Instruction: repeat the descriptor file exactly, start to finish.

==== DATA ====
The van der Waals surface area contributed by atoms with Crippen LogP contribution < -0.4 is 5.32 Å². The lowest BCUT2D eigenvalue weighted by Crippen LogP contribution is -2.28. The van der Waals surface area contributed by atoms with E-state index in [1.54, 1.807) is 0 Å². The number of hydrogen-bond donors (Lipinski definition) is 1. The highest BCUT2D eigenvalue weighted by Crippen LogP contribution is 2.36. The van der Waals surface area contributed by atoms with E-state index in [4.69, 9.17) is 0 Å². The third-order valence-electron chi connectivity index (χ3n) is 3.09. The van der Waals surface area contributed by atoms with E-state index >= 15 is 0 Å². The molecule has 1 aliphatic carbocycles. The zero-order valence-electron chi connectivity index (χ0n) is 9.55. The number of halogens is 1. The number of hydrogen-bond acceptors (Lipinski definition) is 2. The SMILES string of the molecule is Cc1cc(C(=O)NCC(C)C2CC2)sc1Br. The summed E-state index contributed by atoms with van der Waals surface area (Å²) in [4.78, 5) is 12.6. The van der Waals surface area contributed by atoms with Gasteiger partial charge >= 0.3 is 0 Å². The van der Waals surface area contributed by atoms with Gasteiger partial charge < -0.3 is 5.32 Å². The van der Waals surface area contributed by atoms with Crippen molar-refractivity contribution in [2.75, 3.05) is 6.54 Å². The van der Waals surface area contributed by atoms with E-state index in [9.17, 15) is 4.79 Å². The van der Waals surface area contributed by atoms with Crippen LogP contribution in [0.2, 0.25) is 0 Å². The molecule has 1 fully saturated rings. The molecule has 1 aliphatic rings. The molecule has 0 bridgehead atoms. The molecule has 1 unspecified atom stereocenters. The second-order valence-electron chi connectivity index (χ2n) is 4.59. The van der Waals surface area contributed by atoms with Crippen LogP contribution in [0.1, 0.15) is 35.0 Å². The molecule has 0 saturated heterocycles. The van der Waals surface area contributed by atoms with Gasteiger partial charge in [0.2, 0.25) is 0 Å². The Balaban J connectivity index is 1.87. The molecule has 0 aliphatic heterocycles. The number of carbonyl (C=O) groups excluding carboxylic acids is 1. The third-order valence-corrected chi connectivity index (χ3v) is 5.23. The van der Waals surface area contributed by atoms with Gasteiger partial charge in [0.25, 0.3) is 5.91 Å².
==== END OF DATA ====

The van der Waals surface area contributed by atoms with Crippen LogP contribution < -0.4 is 5.32 Å². The lowest BCUT2D eigenvalue weighted by Crippen LogP contribution is -2.28. The van der Waals surface area contributed by atoms with E-state index in [1.54, 1.807) is 0 Å². The number of hydrogen-bond donors (Lipinski definition) is 1. The highest BCUT2D eigenvalue weighted by Crippen LogP contribution is 2.36. The van der Waals surface area contributed by atoms with E-state index in [4.69, 9.17) is 0 Å². The third-order valence-electron chi connectivity index (χ3n) is 3.09. The van der Waals surface area contributed by atoms with E-state index >= 15 is 0 Å². The molecule has 1 aliphatic carbocycles. The zero-order valence-electron chi connectivity index (χ0n) is 9.55. The number of halogens is 1. The number of hydrogen-bond acceptors (Lipinski definition) is 2. The SMILES string of the molecule is Cc1cc(C(=O)NCC(C)C2CC2)sc1Br. The summed E-state index contributed by atoms with van der Waals surface area (Å²) in [4.78, 5) is 12.6. The van der Waals surface area contributed by atoms with Gasteiger partial charge >= 0.3 is 0 Å². The van der Waals surface area contributed by atoms with Gasteiger partial charge < -0.3 is 5.32 Å². The van der Waals surface area contributed by atoms with Crippen molar-refractivity contribution in [2.75, 3.05) is 6.54 Å². The van der Waals surface area contributed by atoms with E-state index in [9.17, 15) is 4.79 Å². The van der Waals surface area contributed by atoms with Crippen LogP contribution in [0.2, 0.25) is 0 Å². The molecule has 1 fully saturated rings. The molecule has 1 aliphatic rings. The molecule has 0 bridgehead atoms. The molecule has 1 unspecified atom stereocenters. The second-order valence-electron chi connectivity index (χ2n) is 4.59. The van der Waals surface area contributed by atoms with Crippen LogP contribution in [0.1, 0.15) is 35.0 Å². The molecule has 0 saturated heterocycles. The van der Waals surface area contributed by atoms with Gasteiger partial charge in [0.2, 0.25) is 0 Å². The Balaban J connectivity index is 1.87. The molecule has 0 aliphatic heterocycles. The number of carbonyl (C=O) groups excluding carboxylic acids is 1. The third-order valence-corrected chi connectivity index (χ3v) is 5.23. The van der Waals surface area contributed by atoms with Gasteiger partial charge in [0.25, 0.3) is 5.91 Å².